It is shameful that Britain, with our long and proud tradition of helping refugees – and who wrote the rules on how to help refugees in the forties, has helped just 216 Syrian refugees since March last year. To put that in context: over the same period the German government chose to help 30,000 and the Turkish government, and many Turkish families, are sheltering almost two million Syrians.

Yet our Prime Minister has shamefully refused to do more until this week, a point I made when I raised it with him at PMQs this week. After a public outcry he was forced to offer sanctuary to 4,000 refugees a year over five years. It is a start but nowhere near enough. We must build upon the bold and generous responses from communities and Councils all across the UK, including here in Kirklees. We must also press the PM to support a bold, ambitious EU response when he meets European leaders next week.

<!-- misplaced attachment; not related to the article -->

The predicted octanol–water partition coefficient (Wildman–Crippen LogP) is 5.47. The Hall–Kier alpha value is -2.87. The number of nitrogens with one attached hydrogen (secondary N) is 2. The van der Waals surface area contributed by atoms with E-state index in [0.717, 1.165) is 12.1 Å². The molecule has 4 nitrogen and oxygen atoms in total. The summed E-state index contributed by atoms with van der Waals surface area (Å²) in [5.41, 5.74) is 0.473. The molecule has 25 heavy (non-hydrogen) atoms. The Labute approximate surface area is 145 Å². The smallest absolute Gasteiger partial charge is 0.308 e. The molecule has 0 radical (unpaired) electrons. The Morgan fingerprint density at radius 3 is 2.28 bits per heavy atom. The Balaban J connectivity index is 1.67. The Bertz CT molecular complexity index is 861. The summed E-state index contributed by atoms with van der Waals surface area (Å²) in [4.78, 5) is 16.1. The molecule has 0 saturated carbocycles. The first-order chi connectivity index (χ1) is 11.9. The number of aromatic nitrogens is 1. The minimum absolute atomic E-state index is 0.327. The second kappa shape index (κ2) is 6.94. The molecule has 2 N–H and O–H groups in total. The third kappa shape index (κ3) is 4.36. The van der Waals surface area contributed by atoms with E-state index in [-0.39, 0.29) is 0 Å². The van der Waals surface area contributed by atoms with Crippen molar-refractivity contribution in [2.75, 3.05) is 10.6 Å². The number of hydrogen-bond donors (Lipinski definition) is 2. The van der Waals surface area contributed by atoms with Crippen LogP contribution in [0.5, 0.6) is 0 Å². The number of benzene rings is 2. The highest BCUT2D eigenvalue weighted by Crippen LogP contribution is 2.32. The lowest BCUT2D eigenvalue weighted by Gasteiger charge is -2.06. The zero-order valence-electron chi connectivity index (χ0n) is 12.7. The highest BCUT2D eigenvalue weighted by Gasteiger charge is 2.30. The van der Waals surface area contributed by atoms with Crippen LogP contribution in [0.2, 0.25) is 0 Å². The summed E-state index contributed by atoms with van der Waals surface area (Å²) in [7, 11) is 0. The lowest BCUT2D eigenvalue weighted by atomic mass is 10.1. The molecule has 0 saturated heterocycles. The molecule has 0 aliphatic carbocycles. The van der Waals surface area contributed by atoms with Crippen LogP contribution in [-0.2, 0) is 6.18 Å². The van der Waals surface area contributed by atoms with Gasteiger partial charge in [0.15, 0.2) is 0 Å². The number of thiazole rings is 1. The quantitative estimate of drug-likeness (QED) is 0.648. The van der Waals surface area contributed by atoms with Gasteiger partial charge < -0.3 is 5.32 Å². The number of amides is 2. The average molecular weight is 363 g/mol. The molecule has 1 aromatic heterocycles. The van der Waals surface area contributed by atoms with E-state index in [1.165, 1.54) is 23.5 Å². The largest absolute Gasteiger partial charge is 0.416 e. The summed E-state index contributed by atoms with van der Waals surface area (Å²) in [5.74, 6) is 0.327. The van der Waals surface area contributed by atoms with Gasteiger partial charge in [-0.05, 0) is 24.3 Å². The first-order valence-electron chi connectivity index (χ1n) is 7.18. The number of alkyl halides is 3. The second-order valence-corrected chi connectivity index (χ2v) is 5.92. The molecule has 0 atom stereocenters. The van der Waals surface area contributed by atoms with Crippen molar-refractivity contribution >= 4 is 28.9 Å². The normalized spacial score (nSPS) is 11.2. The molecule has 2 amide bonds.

For too long, this Government has ignored the worsening crisis in Syria such that it has now become the biggest humanitarian emergency in our lifetime. If we don’t act urgently the cost in human, social and financial terms will be far greater down the line. There’s no better way to prevent the refugee crisis than tackling that which is forcing Syrians to flee.

Like most politicians, I entered politics to help those most in need and right now I can’t think of anyone more needy than a terrified Syrian toddler and their family floating on a perilous sea desperately hoping that her cry for help will be heard.